Small Chop

Sculpture by Adeola Balogun

Continued from post

With little trouble, my driver finds his way. The high walls give away no secrets. As the gate door opens, the perfectly manicured grounds, numerous Crown Cranes and sculptures that depict Nigerian village life come into view.  A sculpture of woman greets me, her eyes humbly directed downward, offering the traditional kola nut.  Laughter from a deep booming voice directs my attention forward. Without doubt, this would be our host, Prince Shyllon. We are enthusiastically escorted into a lecture room and Prince Shyllon proceeds to explain about his journey and his passion into the world of Nigerian art and provides an overview of his organization, Omooba Yemisi Adedoyin Shyllon Art Foundation (OYASAF), which he founded. After an informative overview of the vision and goals of the organization, we begin our tour.

As we walk through the grounds and into the home/museum, I am struck by the continuous flow of art and nature that nurtures our senses and challenges our imaginations. It is as if we are in a kaleidoscope of shape, texture, and color in a vortex of time.  Each visual encounter becomes more awesome and intense. We gaze at works from ancient traditional pieces to modern-day masters such as printmaker Bruce Onobrakpeya, bead paintings of David Dale, impressionist Ben Enwonwu,  painter and renown sculptor Okpu Eze, wood sculptures of Lamidi Fakeye, painter Akinola Lasekan, Jimoh Buraimoh, and so many more. (Take a virtual tour of modern Nigerian art at Virtual Museum of Modern Art.)

After nearly three hours, we still have not seen all the rooms. Prince Shyllon with his expansive deep laugh, invites us for ‘small chop’ (a West African expression for snacks). Our group heaves sighs of pleasure; we are ready to sit and allow all we have viewed to be grasped fully.  Prince Shyllon’s wife generously offers us meat pies, sausage rolls, and grilled chicken. It is not easy to say good-bye to the synergy of great works of art and history. But we take our leave knowing that Prince Shyllon’s vision is the vital step forward to save Nigerian heritage for Nigerians and the world.

11 thoughts on “Small Chop

  1. I thank you most sincerely for your kind words and your obvious appreciation of our little effort at promoting Nigerian art and culture and giving opportunity to visitors to enjoy the creativity of nigerians in the mist of an absolute neglect by those paid and elected to preserve our heritage and creativity. I observe also your selfless effort at contributing in this important sphere of our life as a people. I salute you for your quiet contribtion. Thank you. Yemisi Shyllon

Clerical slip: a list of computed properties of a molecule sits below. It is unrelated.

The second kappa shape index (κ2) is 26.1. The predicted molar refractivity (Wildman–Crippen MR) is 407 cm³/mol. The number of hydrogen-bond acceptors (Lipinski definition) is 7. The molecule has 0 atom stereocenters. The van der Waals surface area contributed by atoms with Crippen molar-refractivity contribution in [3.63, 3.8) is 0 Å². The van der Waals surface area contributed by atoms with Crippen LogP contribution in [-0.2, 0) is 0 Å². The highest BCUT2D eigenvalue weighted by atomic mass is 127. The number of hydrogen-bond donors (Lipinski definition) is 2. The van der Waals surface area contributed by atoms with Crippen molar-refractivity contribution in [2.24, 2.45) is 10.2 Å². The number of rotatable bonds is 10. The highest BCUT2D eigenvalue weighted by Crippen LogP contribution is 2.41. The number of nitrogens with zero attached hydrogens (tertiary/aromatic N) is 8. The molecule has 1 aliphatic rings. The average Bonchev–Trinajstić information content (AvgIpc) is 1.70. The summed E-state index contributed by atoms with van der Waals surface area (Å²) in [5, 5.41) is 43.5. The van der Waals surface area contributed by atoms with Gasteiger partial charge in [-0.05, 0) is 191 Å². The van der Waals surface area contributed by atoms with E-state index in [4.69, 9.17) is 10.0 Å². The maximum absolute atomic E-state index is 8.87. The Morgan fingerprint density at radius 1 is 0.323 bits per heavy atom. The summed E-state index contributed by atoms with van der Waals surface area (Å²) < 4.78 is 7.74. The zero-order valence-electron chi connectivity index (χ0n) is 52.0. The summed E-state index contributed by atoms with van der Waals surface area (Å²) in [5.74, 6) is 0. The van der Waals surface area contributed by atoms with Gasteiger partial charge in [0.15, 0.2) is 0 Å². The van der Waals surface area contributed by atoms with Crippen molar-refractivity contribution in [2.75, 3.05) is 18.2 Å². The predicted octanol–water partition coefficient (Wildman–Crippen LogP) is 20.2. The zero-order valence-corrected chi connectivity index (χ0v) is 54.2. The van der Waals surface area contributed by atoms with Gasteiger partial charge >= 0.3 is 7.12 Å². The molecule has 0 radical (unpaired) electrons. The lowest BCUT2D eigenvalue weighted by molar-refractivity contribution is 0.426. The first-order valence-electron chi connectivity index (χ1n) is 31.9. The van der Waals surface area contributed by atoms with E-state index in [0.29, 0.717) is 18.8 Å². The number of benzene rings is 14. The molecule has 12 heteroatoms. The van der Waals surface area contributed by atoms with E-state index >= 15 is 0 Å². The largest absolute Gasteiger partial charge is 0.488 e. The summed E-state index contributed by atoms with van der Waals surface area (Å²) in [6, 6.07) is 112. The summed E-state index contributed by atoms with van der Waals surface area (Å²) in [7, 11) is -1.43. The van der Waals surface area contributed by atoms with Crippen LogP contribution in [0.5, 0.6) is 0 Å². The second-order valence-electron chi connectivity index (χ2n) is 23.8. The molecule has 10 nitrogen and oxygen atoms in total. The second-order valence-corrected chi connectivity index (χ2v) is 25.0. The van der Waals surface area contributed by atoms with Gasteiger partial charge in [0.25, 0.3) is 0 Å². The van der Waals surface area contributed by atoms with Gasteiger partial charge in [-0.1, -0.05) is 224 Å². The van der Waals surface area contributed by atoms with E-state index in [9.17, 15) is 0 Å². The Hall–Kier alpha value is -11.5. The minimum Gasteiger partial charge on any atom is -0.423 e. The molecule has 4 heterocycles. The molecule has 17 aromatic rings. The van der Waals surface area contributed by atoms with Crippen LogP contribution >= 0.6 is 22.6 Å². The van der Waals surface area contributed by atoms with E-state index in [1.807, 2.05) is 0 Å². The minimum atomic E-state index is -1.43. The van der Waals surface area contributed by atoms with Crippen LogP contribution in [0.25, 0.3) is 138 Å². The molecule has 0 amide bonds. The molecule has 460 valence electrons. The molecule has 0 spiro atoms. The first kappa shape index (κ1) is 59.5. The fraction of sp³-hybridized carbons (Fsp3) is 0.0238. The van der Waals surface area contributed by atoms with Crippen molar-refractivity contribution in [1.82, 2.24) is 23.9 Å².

• Thank you for your words of encouragement. Without heritage and culture, people are blanketed in mediocrity. I only hope that young people throughout the world would recognize that a future without heritage of their ancestors is bland.

    • Waouhhhh!!! What a wonderful and inspiring “window on art”. Would you please mind giving us more details on the first picture (that of a woman welcoming guests with kolanut)? It is important to know: the tribe, the exact location of the status (on the picture), the purpose (why was it made?), why it is a woman and not a man? Why is she kneeling down while offering kola nuts? Why are there 5 kola nuts on the place? Thanks

  2. You expressed so beautifully the sentiments of so many of us in the NFS group. Prince Shyllon is as generous with his hospitality as he is with the talented Nigerian artists whose works he collects and promotes.

    Prince is developing a lasting legacy to the people of Nigeria through his Foundation the OYASAF (see the link on Lesley’s Home page). We are some of the lucky benficiaries of his efforts.

    • Thank you for your comments. It was a wonderful, inspirational trip. Thank you for organizing it. Prince Shyllon takes on a mammoth undertaking but it is his passion that, infectiously, will keep his vision alive.

  3. Lesley, you have given us a “small chop.” Thank you for your window on Nigerian art. I love the two sculptures pictured. So impressive! What fun it would be to tour in person, but you give a great taste. Thank you. Paula

    • I really appreciate your comments. The article is just a whiff of a feast for the eyes , intellect, and senses. I hope that one day, this collection will be a museum for all to enjoy. Prince Shyllon has certainly opened that possibility. Thank you for taking the time to respond.

  4. Lesley, It is quite impressive how Prince Yemisi Shyllon has managed to accumulate and maintain one of the largest collection of art pieces in Nigeria. Thanks for sharing a small glimpse into the collection.

  5. Waouhhhh!!! What a wonderful and inspiring “window on art”. Would you please mind giving us more details on the first picture (that of a woman welcoming guests with kolanut)? It is important to know: the tribe, the exact location of the status (on the picture), the purpose (why was it made?), why it is a woman and not a man? Why is she kneeling down while offering kola nuts? Why are there 5 kola nuts on the place? Thanks

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